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The Electric Field

The Electric Field

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The Electric Field

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  1. The Electric Field

  2. What do you think? • Electric forces and gravitational forces are both field forces. Two charged particles would feel the effects of both fields. Imagine two electrons attracting each other due to the gravitational force and repelling each other due to the electrostatic force. • Which force is greater? • Is one slightly greater or much greater than the other, or are they about the same?

  3. Drawing Field Lines • In the chapter “Circular Motion and Gravitation,” you learned about the gravitational field (g). The diagram to the right shows the “g” field around Earth. • In this section, we will study the electric field “E” around charged particles. • On the next slide are three different diagrams. Make a sketch of the “E” field for each charge or combination of charges.

  4. Drawing Field Lines: What do you think? • Make a sketch of the “E” field for each charge or combination of charges. • Field lines have direction • What direction do you think the field lines go around a + or – charge? 1 2 3

  5. Electric Field Strength • Electric fields (E) have magnitude and direction. • The direction is defined as the direction of the force on a small, positive test charge (q0) placed in the field caused by Q. • The magnitude of the field is defined as the force per unit charge on q0.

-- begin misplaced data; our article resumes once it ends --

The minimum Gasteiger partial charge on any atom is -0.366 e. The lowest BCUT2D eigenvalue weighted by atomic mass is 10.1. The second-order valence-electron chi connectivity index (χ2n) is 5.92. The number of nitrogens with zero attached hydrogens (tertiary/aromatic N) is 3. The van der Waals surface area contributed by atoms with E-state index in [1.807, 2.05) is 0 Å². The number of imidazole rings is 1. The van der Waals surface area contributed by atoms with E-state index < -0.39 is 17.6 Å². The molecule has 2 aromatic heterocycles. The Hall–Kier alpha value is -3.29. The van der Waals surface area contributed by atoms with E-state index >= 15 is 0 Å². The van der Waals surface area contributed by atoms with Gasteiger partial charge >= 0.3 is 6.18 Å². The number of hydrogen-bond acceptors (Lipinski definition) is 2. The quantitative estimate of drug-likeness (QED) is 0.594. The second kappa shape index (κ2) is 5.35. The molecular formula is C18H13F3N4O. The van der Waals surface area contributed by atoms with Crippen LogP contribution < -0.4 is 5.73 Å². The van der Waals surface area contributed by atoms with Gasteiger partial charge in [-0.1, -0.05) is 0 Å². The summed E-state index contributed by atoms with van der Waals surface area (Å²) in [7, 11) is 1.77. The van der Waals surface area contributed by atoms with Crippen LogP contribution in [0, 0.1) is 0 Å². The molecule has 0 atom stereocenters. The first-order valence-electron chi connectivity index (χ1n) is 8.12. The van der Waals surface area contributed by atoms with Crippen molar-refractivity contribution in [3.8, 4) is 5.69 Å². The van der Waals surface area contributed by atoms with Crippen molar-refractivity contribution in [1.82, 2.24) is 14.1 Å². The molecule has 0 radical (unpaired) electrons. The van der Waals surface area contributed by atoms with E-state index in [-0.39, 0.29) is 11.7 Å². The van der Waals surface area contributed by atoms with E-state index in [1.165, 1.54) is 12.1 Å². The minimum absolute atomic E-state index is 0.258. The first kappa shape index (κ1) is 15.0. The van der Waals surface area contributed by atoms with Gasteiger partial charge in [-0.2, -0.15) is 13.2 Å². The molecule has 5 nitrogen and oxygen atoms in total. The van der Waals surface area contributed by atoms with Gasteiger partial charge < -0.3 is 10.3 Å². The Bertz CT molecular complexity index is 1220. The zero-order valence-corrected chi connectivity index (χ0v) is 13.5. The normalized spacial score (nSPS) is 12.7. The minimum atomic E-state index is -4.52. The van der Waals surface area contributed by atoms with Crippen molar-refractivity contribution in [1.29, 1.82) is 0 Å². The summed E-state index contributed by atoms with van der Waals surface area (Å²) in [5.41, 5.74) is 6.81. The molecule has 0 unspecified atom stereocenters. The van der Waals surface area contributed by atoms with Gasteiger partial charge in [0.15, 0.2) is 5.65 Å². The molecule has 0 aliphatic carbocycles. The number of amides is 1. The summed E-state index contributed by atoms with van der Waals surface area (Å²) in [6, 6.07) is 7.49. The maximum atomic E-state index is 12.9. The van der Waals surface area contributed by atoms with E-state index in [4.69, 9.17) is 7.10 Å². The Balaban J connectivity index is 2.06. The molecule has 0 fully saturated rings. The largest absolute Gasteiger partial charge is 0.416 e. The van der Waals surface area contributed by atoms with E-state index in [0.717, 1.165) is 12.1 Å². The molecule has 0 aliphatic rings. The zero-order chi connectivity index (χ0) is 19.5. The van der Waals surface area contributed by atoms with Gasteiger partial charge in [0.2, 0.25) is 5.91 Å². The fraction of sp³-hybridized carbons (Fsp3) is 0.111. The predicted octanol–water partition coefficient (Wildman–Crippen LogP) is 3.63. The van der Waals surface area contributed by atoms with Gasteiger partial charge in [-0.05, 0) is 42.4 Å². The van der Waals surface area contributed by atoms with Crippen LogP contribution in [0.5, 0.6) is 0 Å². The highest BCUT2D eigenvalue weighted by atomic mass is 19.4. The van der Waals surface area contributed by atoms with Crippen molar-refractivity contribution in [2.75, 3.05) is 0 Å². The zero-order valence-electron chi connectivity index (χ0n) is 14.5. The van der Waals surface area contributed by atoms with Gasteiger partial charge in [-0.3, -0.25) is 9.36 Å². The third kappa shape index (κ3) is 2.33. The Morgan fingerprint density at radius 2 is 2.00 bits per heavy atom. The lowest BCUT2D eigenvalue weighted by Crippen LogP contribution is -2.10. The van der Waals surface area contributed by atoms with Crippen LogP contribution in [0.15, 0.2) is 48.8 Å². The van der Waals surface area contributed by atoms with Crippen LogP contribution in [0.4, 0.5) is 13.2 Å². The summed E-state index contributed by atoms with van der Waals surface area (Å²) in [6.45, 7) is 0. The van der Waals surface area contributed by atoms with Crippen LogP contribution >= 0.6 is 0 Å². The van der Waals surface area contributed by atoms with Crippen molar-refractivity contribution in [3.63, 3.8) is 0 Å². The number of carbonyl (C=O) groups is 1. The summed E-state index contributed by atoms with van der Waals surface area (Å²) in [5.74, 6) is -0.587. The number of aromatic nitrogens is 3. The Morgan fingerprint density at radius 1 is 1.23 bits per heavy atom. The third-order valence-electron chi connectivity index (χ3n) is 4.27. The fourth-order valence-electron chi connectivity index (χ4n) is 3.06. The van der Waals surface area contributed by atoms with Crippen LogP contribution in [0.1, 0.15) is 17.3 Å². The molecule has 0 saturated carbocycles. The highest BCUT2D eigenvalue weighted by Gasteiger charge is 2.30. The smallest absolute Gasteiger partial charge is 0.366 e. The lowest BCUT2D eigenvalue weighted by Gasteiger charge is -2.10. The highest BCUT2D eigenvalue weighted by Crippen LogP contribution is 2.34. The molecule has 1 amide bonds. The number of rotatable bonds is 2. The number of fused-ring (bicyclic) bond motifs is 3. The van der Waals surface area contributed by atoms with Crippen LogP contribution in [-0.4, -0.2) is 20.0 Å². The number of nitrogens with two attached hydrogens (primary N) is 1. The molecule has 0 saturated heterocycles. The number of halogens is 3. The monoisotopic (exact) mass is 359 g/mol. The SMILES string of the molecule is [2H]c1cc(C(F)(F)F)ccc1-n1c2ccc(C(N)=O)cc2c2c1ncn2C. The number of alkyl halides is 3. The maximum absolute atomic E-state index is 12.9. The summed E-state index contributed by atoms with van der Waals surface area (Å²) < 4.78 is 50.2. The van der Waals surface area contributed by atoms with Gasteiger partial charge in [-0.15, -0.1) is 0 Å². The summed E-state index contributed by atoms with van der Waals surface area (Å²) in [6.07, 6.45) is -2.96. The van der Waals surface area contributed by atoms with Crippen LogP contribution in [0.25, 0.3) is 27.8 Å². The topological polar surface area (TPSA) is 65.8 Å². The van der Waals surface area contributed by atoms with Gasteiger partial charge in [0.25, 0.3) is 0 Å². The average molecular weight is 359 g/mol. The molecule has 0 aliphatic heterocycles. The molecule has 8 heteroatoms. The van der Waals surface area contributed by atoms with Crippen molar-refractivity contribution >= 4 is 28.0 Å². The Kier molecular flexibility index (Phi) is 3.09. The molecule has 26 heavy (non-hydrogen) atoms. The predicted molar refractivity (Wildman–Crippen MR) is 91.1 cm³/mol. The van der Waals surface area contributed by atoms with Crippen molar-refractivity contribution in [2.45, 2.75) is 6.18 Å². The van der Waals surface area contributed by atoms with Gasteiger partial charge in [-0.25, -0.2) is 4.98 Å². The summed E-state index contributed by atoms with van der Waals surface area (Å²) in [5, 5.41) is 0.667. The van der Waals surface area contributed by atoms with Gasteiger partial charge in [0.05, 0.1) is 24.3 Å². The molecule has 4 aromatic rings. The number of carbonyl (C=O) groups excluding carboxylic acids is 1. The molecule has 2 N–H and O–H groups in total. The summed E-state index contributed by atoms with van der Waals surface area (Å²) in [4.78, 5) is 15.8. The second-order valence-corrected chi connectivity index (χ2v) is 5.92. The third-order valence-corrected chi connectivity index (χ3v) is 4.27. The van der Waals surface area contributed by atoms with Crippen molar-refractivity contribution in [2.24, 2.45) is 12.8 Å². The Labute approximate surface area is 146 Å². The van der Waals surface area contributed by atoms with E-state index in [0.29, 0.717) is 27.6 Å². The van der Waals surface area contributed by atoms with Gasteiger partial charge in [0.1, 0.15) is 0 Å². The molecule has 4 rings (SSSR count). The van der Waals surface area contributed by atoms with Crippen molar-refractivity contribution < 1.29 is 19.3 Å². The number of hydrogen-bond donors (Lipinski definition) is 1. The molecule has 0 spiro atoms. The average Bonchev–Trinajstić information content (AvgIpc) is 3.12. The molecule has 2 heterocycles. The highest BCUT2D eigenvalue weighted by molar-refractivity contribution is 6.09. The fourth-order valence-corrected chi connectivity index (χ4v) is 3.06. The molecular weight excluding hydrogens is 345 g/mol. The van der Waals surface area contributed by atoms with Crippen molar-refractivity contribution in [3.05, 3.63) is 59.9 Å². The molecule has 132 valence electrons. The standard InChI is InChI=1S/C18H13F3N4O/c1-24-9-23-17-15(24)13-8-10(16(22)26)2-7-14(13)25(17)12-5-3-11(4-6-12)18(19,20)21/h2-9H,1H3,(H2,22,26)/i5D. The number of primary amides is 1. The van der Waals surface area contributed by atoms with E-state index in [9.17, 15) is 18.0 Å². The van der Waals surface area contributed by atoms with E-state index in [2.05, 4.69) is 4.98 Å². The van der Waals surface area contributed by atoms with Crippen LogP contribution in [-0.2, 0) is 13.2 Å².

6. Test Charges • A small test charge will not significantly affect the field • If the test charge (q0) is large, it will affect the way the charges are distributed on the charged conductor • This would change the field around the conductor. • Test charges will always be considered small enough to have no effect on the field.

  7. Electric Field Strength • Combine Coulomb’s law with the definition of electric field to derive an equation for E due to a point charge. • SI unit: N/C • The field strength does not depend on the test charge.

  8. Example Electric Field Strengths

  9. Practice Problem Use your ninja physics skills!!! • An electric field around a charged object is 5.95  106 N/C at a distance of 0.100 m. Find the charge on the object. • Answer: 6.62  10-6 C or 6.62 C • Suppose a small test charge of 0.200 C was placed at the point that is 0.100 m from the charged object. What force would be exerted on the test charge and on the object? • Answer: 1.19 N for both test charge and object

  10. Electric Field Line Rules Apply the above rules and sketch the E field around the charge shown.

  11. Electric Field Line Rules Apply the above rules and sketch the E field around the charge shown.

  12. Electric Field Line Rules Apply the above rules and sketch the E field around the charge shown.

  13. Electric Field Lines Rules

  14. Electric Field Line Rules Apply the above rules and sketch the E field around the charge combination shown.

  15. Electric Field Lines Rules

  16. Electrostatic Equilibrium • Electrostatic equilibrium occurs in conductors when no net motion of charges exists within the conductor. • Charges in a conductor are free to move, but are not moving when equilibrium exists. The rules below result from this fact This is because if there were an electric field inside a conductor, the free charges would move and a current would exist. This net movement of charge would mean it was not in electrostatic equilibrium. This is because if there is less space for charge distribution (and they still seek equilibrium) – thus they get more concentrated in these sharp areas This is because the charges repel each other and this forces them as far apart as possible, causing them to migrate to the surface This is because if it were not perpendicular it would have a component along the surface of the object causing the free e- to move. Thus a current would exist and there would not be electrostatic equilibrium